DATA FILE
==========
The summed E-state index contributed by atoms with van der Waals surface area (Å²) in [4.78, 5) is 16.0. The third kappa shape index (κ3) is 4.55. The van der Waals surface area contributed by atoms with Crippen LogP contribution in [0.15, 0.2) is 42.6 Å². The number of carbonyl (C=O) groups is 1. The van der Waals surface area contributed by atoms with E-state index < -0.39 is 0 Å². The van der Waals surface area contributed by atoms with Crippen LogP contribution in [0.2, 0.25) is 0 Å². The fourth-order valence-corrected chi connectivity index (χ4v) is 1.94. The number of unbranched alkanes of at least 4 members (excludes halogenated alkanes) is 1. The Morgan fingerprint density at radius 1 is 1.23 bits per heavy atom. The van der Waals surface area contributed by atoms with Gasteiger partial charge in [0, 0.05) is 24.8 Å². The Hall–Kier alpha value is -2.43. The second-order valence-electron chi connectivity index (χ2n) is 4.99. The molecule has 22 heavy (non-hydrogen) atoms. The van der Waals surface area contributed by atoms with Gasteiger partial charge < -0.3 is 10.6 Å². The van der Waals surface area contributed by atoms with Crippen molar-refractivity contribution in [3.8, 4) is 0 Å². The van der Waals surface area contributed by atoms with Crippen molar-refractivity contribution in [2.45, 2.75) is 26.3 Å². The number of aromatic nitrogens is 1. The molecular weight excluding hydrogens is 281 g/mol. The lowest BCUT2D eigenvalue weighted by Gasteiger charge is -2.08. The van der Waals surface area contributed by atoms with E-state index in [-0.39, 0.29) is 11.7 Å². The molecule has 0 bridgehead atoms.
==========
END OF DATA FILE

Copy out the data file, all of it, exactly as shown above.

The summed E-state index contributed by atoms with van der Waals surface area (Å²) in [4.78, 5) is 16.0. The third kappa shape index (κ3) is 4.55. The van der Waals surface area contributed by atoms with Crippen LogP contribution in [0.15, 0.2) is 42.6 Å². The number of carbonyl (C=O) groups is 1. The van der Waals surface area contributed by atoms with E-state index < -0.39 is 0 Å². The van der Waals surface area contributed by atoms with Crippen LogP contribution in [0.2, 0.25) is 0 Å². The fourth-order valence-corrected chi connectivity index (χ4v) is 1.94. The number of unbranched alkanes of at least 4 members (excludes halogenated alkanes) is 1. The Morgan fingerprint density at radius 1 is 1.23 bits per heavy atom. The van der Waals surface area contributed by atoms with Gasteiger partial charge in [0, 0.05) is 24.8 Å². The Hall–Kier alpha value is -2.43. The second-order valence-electron chi connectivity index (χ2n) is 4.99. The molecule has 22 heavy (non-hydrogen) atoms. The van der Waals surface area contributed by atoms with Gasteiger partial charge < -0.3 is 10.6 Å². The van der Waals surface area contributed by atoms with Crippen molar-refractivity contribution in [3.8, 4) is 0 Å². The van der Waals surface area contributed by atoms with Crippen molar-refractivity contribution in [2.45, 2.75) is 26.3 Å². The number of aromatic nitrogens is 1. The molecular weight excluding hydrogens is 281 g/mol. The lowest BCUT2D eigenvalue weighted by Gasteiger charge is -2.08. The van der Waals surface area contributed by atoms with E-state index in [-0.39, 0.29) is 11.7 Å². The molecule has 0 bridgehead atoms.